At BYU’s pro day, Beck put together a script and Wilson threw more than 60 passes to other draft hopefuls Matt Bushman and Aleva Hifo. Former BYU receiver Micah Simon was also there and signed a free-agent deal with the Carolina Panthers.

“During his pro day, they ran a lot of the routes that we run, and he made all those throws,” Saleh said. “So you could see him have some success in our system. There is going to be some carryover. I just think this system is built for quarterbacks. It is a quarterback-friendly system. It is designed to help these kids. It is pitch and catch.”

Saleh said that although Wilson may look young for his age, he has the mental maturity of a seasoned veteran.

“You have got to have a quarterback who has a tremendous amount of mental horsepower, and he’s got all of it,” Saleh said.

Wilson was scheduled to fly to New York on Friday and meet with the media there. Saturday night, former teammates, friends and family will gather at Mike and Lisa Wilson’s home in Draper to celebrate the tremendous accomplishment.

Kalani Sitake is hoping Saturday, when rounds 4-7 will be held, is another big day for the program he took over in 2016. He’s compiled a 38-26 career record, including an 11-1 season last year with Wilson and company.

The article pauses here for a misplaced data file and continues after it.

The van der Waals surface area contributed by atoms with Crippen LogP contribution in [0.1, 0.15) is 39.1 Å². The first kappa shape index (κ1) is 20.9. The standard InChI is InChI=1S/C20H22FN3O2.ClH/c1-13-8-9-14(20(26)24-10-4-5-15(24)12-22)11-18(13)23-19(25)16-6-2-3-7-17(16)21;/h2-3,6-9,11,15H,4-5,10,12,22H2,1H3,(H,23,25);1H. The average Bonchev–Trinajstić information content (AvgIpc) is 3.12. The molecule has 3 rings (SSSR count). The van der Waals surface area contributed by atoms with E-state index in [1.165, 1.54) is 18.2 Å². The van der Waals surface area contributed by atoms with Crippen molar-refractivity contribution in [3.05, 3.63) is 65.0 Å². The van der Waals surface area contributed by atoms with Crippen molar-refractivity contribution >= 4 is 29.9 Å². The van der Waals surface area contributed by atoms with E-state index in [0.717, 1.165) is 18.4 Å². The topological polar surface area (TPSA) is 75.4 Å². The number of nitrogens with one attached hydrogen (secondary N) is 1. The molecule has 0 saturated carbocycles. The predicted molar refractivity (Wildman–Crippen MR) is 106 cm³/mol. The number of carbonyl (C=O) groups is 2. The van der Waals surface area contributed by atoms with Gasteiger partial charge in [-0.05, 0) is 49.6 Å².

“This kid is ready for it,” Sitake said of Wilson playing in the biggest media market in the world. “He is ready for this NFL journey, and I can’t wait to see him get started and to see what that coaching staff and the GM and the front office will do to get that team ready. I obviously like what they are doing already.”

It was a record-setting night in what Sitake hopes will be a record-setting draft for BYU. Wilson becomes the highest BYU player ever taken in the annual Player Selection Meeting, and the first Cougar chosen in the first round since the Detroit Lions made Ezekiel “Ziggy” Ansah the No. 5 pick in 2013.

Wilson is the 10th BYU player taken in the first round of the regular NFL draft, 12th if the league’s 1984 supplemental draft of USFL and CFL players is counted.

It was fitting that Kjar, who coached Wilson at Corner Canyon High, was in the green room Thursday because Wilson is now the highest drafted product of a Utah high school; Logan High’s Merlin Olsen went No. 3 overall to the Los Angeles Rams in 1962.

Taysom Hill of the New Orleans Saints is the only other former BYU QB currently playing in the NFL, but Hill went undrafted in 2017 before the Green Bay Packers signed him as a free agent that year.

Wilson becomes the 12th BYU QB drafted, joining Beck, Brandon Doman, John Walsh, Ty Detmer, Robbie Bosco, Steve Young, Jim McMahon, Marc Wilson, Gifford Nielsen, Gary Sheide, Virgil Carter and Dee Chipman.

Wilson said he’s ready to continue that legacy under the biggest spotlight in the league.

“What is exciting about being a quarterback is you are always going to have eyes on you, and there is always going to be adversity and ups and downs, and people having their opinion of you, and I think that’s what you sign up for being a quarterback,” he said. “You gotta be able to brush it off and understand what is truly important. I have been working on that since I was 7 years old, how to handle being a quarterback. So at this stage, you just learn to deal with it, and it is exciting no matter what.”